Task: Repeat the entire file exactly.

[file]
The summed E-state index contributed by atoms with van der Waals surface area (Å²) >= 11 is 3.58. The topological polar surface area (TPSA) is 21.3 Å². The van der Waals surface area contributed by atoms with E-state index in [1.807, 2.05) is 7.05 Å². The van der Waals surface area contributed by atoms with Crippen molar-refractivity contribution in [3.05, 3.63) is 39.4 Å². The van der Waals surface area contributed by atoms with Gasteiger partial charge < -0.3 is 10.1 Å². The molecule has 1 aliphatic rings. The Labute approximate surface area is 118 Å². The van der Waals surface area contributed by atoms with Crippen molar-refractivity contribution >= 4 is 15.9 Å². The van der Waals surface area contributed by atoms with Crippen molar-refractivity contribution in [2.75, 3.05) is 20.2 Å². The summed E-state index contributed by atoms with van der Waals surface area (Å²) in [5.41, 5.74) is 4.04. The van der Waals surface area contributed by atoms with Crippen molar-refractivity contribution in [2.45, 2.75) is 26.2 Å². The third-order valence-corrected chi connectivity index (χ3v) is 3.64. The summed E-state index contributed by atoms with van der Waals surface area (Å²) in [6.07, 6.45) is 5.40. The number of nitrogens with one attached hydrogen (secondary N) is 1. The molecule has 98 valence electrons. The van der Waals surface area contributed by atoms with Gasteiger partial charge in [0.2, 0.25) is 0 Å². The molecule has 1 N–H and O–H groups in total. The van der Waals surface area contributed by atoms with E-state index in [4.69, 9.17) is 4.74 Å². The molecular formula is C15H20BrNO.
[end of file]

The summed E-state index contributed by atoms with van der Waals surface area (Å²) >= 11 is 3.58. The topological polar surface area (TPSA) is 21.3 Å². The van der Waals surface area contributed by atoms with E-state index in [1.807, 2.05) is 7.05 Å². The van der Waals surface area contributed by atoms with Crippen molar-refractivity contribution in [3.05, 3.63) is 39.4 Å². The van der Waals surface area contributed by atoms with Gasteiger partial charge < -0.3 is 10.1 Å². The molecule has 1 aliphatic rings. The Labute approximate surface area is 118 Å². The van der Waals surface area contributed by atoms with Crippen molar-refractivity contribution >= 4 is 15.9 Å². The van der Waals surface area contributed by atoms with Crippen molar-refractivity contribution in [2.75, 3.05) is 20.2 Å². The summed E-state index contributed by atoms with van der Waals surface area (Å²) in [5.41, 5.74) is 4.04. The van der Waals surface area contributed by atoms with Crippen molar-refractivity contribution in [2.45, 2.75) is 26.2 Å². The third-order valence-corrected chi connectivity index (χ3v) is 3.64. The summed E-state index contributed by atoms with van der Waals surface area (Å²) in [6.07, 6.45) is 5.40. The number of nitrogens with one attached hydrogen (secondary N) is 1. The molecule has 98 valence electrons. The van der Waals surface area contributed by atoms with Gasteiger partial charge in [0.2, 0.25) is 0 Å². The molecule has 1 N–H and O–H groups in total. The van der Waals surface area contributed by atoms with E-state index in [4.69, 9.17) is 4.74 Å². The molecular formula is C15H20BrNO.